David Phelan is one of Britain’s most respected technology writers. Here he looks at some of the cutting edge technology he thinks we’ll be taking for granted in a few years’ time.
Each year, the Electrolux Design Lab brings together 1,000 future kitchen gadgets for a very special competition that offers entrants a chance of winning money and an internship at the firm’s design studio. The coolest prototype to be seen at the 2012 gathering is the self-cleaning kitchen surface (above). Described as a concept, the system uses nanotechnology so that when you tap the kitchen surface twice in one spot, it gathers spilled oil, water or other mess into a single pile – supposedly to make cleaning more fun. At a microscopic level, the surface is said to replicate the leaves of a lotus flower, which is highly water repellent. The clever bit comes from electromagnetic waves that “sweep” muck in the same direction to make removing it a doddle. Will it happen? Millions of cooks around the world must be hoping so…
You’ve just snapped a photo on your digital camera. The framing was great: there are no heads cut off or lampposts sticking out of them. But you realise, too late, that the background is in focus instead of the subject. Damn! With the new technology of the gorgeous, aluminium-clad Lytro, this isn’t a problem. An innovative ‘light field’ system captures the direction of incoming light rays as well as their colour and intensity, allowing you to refocus images after they’ve been shot. Sounds like magic? It sort of is.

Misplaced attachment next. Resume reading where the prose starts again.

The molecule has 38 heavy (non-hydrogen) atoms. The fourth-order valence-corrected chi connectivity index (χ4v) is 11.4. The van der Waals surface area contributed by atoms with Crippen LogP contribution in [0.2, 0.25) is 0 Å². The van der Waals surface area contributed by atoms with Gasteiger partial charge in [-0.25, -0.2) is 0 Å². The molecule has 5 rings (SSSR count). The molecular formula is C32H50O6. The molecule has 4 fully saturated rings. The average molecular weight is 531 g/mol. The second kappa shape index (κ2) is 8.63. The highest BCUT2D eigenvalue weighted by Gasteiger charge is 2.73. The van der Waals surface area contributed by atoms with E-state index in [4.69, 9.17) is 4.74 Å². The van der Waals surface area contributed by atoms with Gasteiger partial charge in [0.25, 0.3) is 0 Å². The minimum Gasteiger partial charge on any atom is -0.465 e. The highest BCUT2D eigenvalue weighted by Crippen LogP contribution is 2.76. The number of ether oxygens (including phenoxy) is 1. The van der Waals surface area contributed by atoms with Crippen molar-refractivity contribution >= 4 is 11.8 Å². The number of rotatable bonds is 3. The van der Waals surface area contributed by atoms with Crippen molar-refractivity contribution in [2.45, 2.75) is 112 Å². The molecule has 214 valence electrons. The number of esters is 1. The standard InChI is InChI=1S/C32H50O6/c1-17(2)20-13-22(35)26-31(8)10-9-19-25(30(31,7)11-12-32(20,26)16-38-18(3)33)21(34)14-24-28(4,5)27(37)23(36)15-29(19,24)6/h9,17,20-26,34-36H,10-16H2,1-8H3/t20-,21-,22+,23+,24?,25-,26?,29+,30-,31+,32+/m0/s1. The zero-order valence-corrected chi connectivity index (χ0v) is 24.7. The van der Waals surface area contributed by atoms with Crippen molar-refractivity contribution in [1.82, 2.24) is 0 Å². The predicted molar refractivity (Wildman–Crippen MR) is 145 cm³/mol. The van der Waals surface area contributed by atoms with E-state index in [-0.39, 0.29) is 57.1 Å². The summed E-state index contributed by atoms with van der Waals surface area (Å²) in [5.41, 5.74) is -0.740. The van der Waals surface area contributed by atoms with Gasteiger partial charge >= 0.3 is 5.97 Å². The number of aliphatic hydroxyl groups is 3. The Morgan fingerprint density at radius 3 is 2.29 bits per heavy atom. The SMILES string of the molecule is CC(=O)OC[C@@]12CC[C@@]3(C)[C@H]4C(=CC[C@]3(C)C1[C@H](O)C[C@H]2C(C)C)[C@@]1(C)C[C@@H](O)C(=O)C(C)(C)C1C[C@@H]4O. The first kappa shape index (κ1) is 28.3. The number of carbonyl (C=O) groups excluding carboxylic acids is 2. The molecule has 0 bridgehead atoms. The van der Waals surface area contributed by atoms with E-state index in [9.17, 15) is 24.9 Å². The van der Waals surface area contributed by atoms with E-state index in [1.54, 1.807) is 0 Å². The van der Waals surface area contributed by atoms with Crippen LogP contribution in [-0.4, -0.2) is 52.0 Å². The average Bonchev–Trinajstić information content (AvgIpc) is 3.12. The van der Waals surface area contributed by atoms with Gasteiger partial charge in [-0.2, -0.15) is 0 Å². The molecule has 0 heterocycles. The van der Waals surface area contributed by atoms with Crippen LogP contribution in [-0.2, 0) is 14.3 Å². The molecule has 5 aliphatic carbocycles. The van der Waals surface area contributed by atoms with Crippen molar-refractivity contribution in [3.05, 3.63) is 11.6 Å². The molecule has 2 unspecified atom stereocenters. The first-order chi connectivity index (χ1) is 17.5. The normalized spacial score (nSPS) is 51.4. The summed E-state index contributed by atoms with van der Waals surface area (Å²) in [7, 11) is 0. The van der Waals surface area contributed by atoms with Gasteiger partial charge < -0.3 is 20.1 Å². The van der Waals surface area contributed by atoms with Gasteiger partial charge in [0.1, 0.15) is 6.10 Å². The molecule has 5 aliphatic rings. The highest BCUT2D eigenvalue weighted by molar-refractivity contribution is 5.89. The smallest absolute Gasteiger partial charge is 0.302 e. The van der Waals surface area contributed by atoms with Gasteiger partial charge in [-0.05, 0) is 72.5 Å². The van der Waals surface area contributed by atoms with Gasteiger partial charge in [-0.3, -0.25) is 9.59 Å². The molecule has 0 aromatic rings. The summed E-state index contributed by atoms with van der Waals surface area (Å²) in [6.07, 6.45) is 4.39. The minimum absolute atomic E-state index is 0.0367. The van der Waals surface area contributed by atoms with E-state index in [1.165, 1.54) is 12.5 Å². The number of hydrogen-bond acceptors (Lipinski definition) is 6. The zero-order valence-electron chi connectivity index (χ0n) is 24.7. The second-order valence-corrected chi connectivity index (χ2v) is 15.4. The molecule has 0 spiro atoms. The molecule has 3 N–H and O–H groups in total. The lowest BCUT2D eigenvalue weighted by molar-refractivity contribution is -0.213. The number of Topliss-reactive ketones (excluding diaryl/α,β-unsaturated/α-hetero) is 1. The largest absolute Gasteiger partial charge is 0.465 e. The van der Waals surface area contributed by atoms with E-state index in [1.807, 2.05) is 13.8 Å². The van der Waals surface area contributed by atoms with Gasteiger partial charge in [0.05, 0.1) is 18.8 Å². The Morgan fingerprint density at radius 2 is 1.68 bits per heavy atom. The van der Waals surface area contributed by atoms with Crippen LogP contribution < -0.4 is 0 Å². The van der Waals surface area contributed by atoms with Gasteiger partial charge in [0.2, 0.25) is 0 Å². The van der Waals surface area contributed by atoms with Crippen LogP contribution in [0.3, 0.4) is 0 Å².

When Apple’s first tablet computer arrived, it changed everything. This autumn, a software update will take its appeal to a new level, bringing Siri, the accomplished voice control setup. Next, if rumours are to be believed there’ll be the iPad mini. More portable still and with a screen that’s less than 8 inches across, it’s apparently targeting gamers. Owning something that works as well as a photographer’s display and editing tool as an email system, gaming device, ebook reader and outstanding movie viewer has never been so compelling.
Do you like flossing? Thought not – but it’s important. This clever gadget offers an alternative solution. You fill a small chamber with water – or for a zingier sensation, mouthwash – and hold it to your gums. Press a button and the AirFloss shoots the liquid between your gnashers at 45mph. Its makers admit traditional flossing is still a little better but this is a highly effective alternative that is fun to use and gives you a smile to wear with pride.
Don’t be deceived by this plain black wristband: the FuelBand can change your life. Research shows that monitoring your activity encourages you to be more energetic. The motion sensor in the band counts steps taken and calories burnt, combining them into Nike Fuel points. Touch the button and a hidden display tells you how good you’ve been (or not), with coloured lights and flashing “Goal” animation when you reach the threshold you’ve set. It also even tells the time.
For more amazing technology stories, follow David as he charts the march of world-changing technology from its very beginning in Britain. Visit our Discovering Amazing Facebook app to watch the video, and whilst you’re there why not enter our competition and you could win yourself a Lexus GS for a week.